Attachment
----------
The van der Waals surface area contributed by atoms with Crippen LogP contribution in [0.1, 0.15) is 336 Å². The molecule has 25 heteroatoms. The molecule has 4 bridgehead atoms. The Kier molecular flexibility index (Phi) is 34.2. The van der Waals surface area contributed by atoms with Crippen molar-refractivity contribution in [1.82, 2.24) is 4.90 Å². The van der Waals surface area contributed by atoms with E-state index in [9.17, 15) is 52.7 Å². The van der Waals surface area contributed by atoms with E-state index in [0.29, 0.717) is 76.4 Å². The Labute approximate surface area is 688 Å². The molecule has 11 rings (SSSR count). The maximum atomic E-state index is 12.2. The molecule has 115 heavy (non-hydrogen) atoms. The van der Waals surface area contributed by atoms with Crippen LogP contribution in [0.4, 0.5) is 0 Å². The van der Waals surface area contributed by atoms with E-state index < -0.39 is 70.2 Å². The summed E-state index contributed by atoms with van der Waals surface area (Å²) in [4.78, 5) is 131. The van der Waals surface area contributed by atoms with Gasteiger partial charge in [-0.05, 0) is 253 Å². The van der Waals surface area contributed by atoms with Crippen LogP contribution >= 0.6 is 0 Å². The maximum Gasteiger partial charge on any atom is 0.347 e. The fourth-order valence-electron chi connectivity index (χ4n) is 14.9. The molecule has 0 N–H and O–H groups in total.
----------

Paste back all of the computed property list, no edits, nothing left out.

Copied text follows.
The van der Waals surface area contributed by atoms with Crippen LogP contribution in [0.1, 0.15) is 336 Å². The molecule has 25 heteroatoms. The molecule has 4 bridgehead atoms. The Kier molecular flexibility index (Phi) is 34.2. The van der Waals surface area contributed by atoms with Crippen molar-refractivity contribution in [1.82, 2.24) is 4.90 Å². The van der Waals surface area contributed by atoms with E-state index in [9.17, 15) is 52.7 Å². The van der Waals surface area contributed by atoms with E-state index in [0.29, 0.717) is 76.4 Å². The Labute approximate surface area is 688 Å². The molecule has 11 rings (SSSR count). The maximum atomic E-state index is 12.2. The molecule has 115 heavy (non-hydrogen) atoms. The van der Waals surface area contributed by atoms with Crippen LogP contribution in [0.4, 0.5) is 0 Å². The van der Waals surface area contributed by atoms with E-state index < -0.39 is 70.2 Å². The summed E-state index contributed by atoms with van der Waals surface area (Å²) in [4.78, 5) is 131. The van der Waals surface area contributed by atoms with Gasteiger partial charge in [-0.05, 0) is 253 Å². The van der Waals surface area contributed by atoms with Crippen LogP contribution >= 0.6 is 0 Å². The maximum Gasteiger partial charge on any atom is 0.347 e. The fourth-order valence-electron chi connectivity index (χ4n) is 14.9. The molecule has 0 N–H and O–H groups in total.